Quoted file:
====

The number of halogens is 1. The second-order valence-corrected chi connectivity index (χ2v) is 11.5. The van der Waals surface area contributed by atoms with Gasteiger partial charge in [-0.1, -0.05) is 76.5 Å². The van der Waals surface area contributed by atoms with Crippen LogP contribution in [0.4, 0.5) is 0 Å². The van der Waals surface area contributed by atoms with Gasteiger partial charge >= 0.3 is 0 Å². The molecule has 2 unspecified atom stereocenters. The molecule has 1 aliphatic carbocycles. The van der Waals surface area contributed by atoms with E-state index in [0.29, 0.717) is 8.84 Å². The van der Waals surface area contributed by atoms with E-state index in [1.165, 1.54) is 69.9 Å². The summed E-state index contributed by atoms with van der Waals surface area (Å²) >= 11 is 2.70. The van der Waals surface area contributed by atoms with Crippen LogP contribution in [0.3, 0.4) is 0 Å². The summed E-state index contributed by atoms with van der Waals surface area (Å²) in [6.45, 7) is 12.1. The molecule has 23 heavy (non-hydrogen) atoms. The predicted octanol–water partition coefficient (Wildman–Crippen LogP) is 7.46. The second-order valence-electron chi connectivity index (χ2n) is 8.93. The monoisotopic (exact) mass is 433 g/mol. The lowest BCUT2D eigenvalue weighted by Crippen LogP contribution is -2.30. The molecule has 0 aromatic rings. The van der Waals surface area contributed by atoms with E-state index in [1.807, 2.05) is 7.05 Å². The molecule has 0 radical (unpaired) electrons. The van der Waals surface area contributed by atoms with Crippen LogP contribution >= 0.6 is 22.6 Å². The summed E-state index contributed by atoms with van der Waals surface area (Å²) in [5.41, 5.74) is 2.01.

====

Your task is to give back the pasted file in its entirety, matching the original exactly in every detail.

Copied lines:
The number of halogens is 1. The second-order valence-corrected chi connectivity index (χ2v) is 11.5. The van der Waals surface area contributed by atoms with Gasteiger partial charge in [-0.1, -0.05) is 76.5 Å². The van der Waals surface area contributed by atoms with Crippen LogP contribution in [0.4, 0.5) is 0 Å². The van der Waals surface area contributed by atoms with Gasteiger partial charge >= 0.3 is 0 Å². The molecule has 2 unspecified atom stereocenters. The molecule has 1 aliphatic carbocycles. The van der Waals surface area contributed by atoms with E-state index in [0.29, 0.717) is 8.84 Å². The van der Waals surface area contributed by atoms with E-state index in [1.165, 1.54) is 69.9 Å². The summed E-state index contributed by atoms with van der Waals surface area (Å²) >= 11 is 2.70. The van der Waals surface area contributed by atoms with Crippen LogP contribution in [0.3, 0.4) is 0 Å². The summed E-state index contributed by atoms with van der Waals surface area (Å²) in [6.45, 7) is 12.1. The molecule has 23 heavy (non-hydrogen) atoms. The predicted octanol–water partition coefficient (Wildman–Crippen LogP) is 7.46. The second-order valence-electron chi connectivity index (χ2n) is 8.93. The monoisotopic (exact) mass is 433 g/mol. The lowest BCUT2D eigenvalue weighted by Crippen LogP contribution is -2.30. The molecule has 0 aromatic rings. The van der Waals surface area contributed by atoms with E-state index in [1.807, 2.05) is 7.05 Å². The molecule has 0 radical (unpaired) electrons. The van der Waals surface area contributed by atoms with Crippen LogP contribution >= 0.6 is 22.6 Å². The summed E-state index contributed by atoms with van der Waals surface area (Å²) in [5.41, 5.74) is 2.01.